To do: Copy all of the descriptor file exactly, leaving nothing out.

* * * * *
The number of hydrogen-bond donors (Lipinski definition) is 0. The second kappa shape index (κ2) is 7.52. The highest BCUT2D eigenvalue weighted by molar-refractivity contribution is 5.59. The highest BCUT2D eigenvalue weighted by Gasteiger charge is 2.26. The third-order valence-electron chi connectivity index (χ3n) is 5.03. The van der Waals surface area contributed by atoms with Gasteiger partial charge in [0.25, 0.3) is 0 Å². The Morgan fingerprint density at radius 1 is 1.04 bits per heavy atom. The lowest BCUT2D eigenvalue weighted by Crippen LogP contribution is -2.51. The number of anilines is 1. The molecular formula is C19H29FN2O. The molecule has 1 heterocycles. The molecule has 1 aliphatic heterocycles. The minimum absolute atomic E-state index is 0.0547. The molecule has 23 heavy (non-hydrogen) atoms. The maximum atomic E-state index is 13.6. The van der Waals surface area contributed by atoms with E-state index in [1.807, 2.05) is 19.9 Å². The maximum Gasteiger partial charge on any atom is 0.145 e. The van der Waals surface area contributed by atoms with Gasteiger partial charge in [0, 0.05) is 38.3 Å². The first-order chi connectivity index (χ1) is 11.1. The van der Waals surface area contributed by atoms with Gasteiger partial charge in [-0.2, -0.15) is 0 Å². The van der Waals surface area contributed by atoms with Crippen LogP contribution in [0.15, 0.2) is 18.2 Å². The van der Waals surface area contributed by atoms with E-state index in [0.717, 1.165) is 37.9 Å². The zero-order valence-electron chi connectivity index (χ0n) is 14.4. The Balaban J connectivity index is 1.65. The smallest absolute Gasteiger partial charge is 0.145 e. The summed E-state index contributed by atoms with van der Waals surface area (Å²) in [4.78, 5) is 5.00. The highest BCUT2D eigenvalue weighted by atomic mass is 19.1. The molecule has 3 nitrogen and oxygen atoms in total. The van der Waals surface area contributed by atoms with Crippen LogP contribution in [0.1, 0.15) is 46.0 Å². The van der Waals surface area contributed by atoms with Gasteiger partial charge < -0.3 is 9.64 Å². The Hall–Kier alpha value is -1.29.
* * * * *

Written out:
The number of hydrogen-bond donors (Lipinski definition) is 0. The second kappa shape index (κ2) is 7.52. The highest BCUT2D eigenvalue weighted by molar-refractivity contribution is 5.59. The highest BCUT2D eigenvalue weighted by Gasteiger charge is 2.26. The third-order valence-electron chi connectivity index (χ3n) is 5.03. The van der Waals surface area contributed by atoms with Gasteiger partial charge in [0.25, 0.3) is 0 Å². The Morgan fingerprint density at radius 1 is 1.04 bits per heavy atom. The lowest BCUT2D eigenvalue weighted by Crippen LogP contribution is -2.51. The number of anilines is 1. The molecular formula is C19H29FN2O. The molecule has 1 heterocycles. The molecule has 1 aliphatic heterocycles. The minimum absolute atomic E-state index is 0.0547. The molecule has 23 heavy (non-hydrogen) atoms. The maximum atomic E-state index is 13.6. The van der Waals surface area contributed by atoms with E-state index in [1.807, 2.05) is 19.9 Å². The maximum Gasteiger partial charge on any atom is 0.145 e. The van der Waals surface area contributed by atoms with Gasteiger partial charge in [0, 0.05) is 38.3 Å². The first-order chi connectivity index (χ1) is 11.1. The van der Waals surface area contributed by atoms with Gasteiger partial charge in [-0.2, -0.15) is 0 Å². The van der Waals surface area contributed by atoms with Crippen LogP contribution in [0.15, 0.2) is 18.2 Å². The van der Waals surface area contributed by atoms with E-state index in [0.717, 1.165) is 37.9 Å². The zero-order valence-electron chi connectivity index (χ0n) is 14.4. The Balaban J connectivity index is 1.65. The smallest absolute Gasteiger partial charge is 0.145 e. The summed E-state index contributed by atoms with van der Waals surface area (Å²) in [4.78, 5) is 5.00. The highest BCUT2D eigenvalue weighted by atomic mass is 19.1. The molecule has 3 nitrogen and oxygen atoms in total. The van der Waals surface area contributed by atoms with Crippen LogP contribution in [0.1, 0.15) is 46.0 Å². The van der Waals surface area contributed by atoms with Gasteiger partial charge < -0.3 is 9.64 Å². The Hall–Kier alpha value is -1.29.